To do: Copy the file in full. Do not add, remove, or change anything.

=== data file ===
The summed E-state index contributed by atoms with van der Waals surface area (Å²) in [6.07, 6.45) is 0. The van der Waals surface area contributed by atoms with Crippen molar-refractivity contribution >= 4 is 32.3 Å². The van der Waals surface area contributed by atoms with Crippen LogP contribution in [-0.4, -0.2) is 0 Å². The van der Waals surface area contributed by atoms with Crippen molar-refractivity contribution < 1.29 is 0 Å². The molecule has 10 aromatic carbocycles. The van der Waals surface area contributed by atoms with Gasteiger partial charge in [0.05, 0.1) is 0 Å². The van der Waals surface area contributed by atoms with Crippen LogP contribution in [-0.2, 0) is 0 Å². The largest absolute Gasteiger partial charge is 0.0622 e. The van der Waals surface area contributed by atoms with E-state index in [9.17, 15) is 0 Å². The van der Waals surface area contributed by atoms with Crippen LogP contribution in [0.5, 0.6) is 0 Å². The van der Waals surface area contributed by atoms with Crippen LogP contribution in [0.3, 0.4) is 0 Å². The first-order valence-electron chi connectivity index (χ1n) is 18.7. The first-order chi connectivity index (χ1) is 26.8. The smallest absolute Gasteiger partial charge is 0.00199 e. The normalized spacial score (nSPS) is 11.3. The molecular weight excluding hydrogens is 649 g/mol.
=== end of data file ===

The summed E-state index contributed by atoms with van der Waals surface area (Å²) in [6.07, 6.45) is 0. The van der Waals surface area contributed by atoms with Crippen molar-refractivity contribution >= 4 is 32.3 Å². The van der Waals surface area contributed by atoms with Crippen LogP contribution in [-0.4, -0.2) is 0 Å². The van der Waals surface area contributed by atoms with Crippen molar-refractivity contribution < 1.29 is 0 Å². The molecule has 10 aromatic carbocycles. The van der Waals surface area contributed by atoms with Gasteiger partial charge in [0.05, 0.1) is 0 Å². The van der Waals surface area contributed by atoms with Crippen LogP contribution in [-0.2, 0) is 0 Å². The largest absolute Gasteiger partial charge is 0.0622 e. The van der Waals surface area contributed by atoms with E-state index in [9.17, 15) is 0 Å². The van der Waals surface area contributed by atoms with Crippen LogP contribution in [0.5, 0.6) is 0 Å². The van der Waals surface area contributed by atoms with Crippen LogP contribution in [0.3, 0.4) is 0 Å². The first-order valence-electron chi connectivity index (χ1n) is 18.7. The first-order chi connectivity index (χ1) is 26.8. The smallest absolute Gasteiger partial charge is 0.00199 e. The normalized spacial score (nSPS) is 11.3. The molecular weight excluding hydrogens is 649 g/mol.